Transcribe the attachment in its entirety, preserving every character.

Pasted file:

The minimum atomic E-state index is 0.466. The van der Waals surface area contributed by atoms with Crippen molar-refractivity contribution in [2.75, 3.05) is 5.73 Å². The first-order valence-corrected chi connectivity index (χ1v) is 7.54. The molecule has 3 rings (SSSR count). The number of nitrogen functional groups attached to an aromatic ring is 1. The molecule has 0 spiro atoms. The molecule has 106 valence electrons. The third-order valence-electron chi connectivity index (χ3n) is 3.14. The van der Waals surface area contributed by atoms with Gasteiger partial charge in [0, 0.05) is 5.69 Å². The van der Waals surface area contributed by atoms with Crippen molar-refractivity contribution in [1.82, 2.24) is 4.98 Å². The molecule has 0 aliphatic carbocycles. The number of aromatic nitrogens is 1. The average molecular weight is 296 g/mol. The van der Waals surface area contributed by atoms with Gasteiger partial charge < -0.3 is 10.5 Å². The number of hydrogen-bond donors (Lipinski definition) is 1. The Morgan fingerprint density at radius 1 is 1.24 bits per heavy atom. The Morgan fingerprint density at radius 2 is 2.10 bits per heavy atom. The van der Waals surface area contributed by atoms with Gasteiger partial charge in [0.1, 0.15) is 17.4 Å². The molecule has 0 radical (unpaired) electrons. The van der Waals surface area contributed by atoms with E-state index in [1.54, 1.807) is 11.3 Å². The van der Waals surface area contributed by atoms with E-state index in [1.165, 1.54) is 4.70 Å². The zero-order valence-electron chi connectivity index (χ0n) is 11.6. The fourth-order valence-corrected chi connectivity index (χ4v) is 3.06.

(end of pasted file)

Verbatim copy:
The minimum atomic E-state index is 0.466. The van der Waals surface area contributed by atoms with Crippen molar-refractivity contribution in [2.75, 3.05) is 5.73 Å². The first-order valence-corrected chi connectivity index (χ1v) is 7.54. The molecule has 3 rings (SSSR count). The number of nitrogen functional groups attached to an aromatic ring is 1. The molecule has 0 spiro atoms. The molecule has 106 valence electrons. The third-order valence-electron chi connectivity index (χ3n) is 3.14. The van der Waals surface area contributed by atoms with Gasteiger partial charge in [0, 0.05) is 5.69 Å². The van der Waals surface area contributed by atoms with Crippen molar-refractivity contribution in [1.82, 2.24) is 4.98 Å². The molecule has 0 aliphatic carbocycles. The number of aromatic nitrogens is 1. The average molecular weight is 296 g/mol. The van der Waals surface area contributed by atoms with Gasteiger partial charge < -0.3 is 10.5 Å². The number of hydrogen-bond donors (Lipinski definition) is 1. The Morgan fingerprint density at radius 1 is 1.24 bits per heavy atom. The Morgan fingerprint density at radius 2 is 2.10 bits per heavy atom. The van der Waals surface area contributed by atoms with Gasteiger partial charge in [0.1, 0.15) is 17.4 Å². The molecule has 0 radical (unpaired) electrons. The van der Waals surface area contributed by atoms with E-state index in [1.54, 1.807) is 11.3 Å². The van der Waals surface area contributed by atoms with E-state index in [1.165, 1.54) is 4.70 Å². The zero-order valence-electron chi connectivity index (χ0n) is 11.6. The fourth-order valence-corrected chi connectivity index (χ4v) is 3.06.